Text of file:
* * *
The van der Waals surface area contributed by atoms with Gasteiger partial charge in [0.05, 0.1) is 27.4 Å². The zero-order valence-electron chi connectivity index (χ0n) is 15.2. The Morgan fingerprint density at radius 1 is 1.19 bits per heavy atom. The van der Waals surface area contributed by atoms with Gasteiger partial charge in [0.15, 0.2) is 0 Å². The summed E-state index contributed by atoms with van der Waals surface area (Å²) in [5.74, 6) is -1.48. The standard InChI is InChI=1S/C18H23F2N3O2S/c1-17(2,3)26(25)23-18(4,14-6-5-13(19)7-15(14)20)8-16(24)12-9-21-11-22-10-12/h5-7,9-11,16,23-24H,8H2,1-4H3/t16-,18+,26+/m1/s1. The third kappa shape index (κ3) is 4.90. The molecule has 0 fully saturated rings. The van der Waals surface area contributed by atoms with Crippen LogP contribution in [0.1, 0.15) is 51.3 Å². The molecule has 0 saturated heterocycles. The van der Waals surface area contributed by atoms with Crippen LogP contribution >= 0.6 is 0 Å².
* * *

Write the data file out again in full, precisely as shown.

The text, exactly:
The van der Waals surface area contributed by atoms with Gasteiger partial charge in [0.05, 0.1) is 27.4 Å². The zero-order valence-electron chi connectivity index (χ0n) is 15.2. The Morgan fingerprint density at radius 1 is 1.19 bits per heavy atom. The van der Waals surface area contributed by atoms with Gasteiger partial charge in [0.15, 0.2) is 0 Å². The summed E-state index contributed by atoms with van der Waals surface area (Å²) in [5.74, 6) is -1.48. The standard InChI is InChI=1S/C18H23F2N3O2S/c1-17(2,3)26(25)23-18(4,14-6-5-13(19)7-15(14)20)8-16(24)12-9-21-11-22-10-12/h5-7,9-11,16,23-24H,8H2,1-4H3/t16-,18+,26+/m1/s1. The third kappa shape index (κ3) is 4.90. The molecule has 0 fully saturated rings. The van der Waals surface area contributed by atoms with Crippen LogP contribution in [0.1, 0.15) is 51.3 Å². The molecule has 0 saturated heterocycles. The van der Waals surface area contributed by atoms with Crippen LogP contribution >= 0.6 is 0 Å².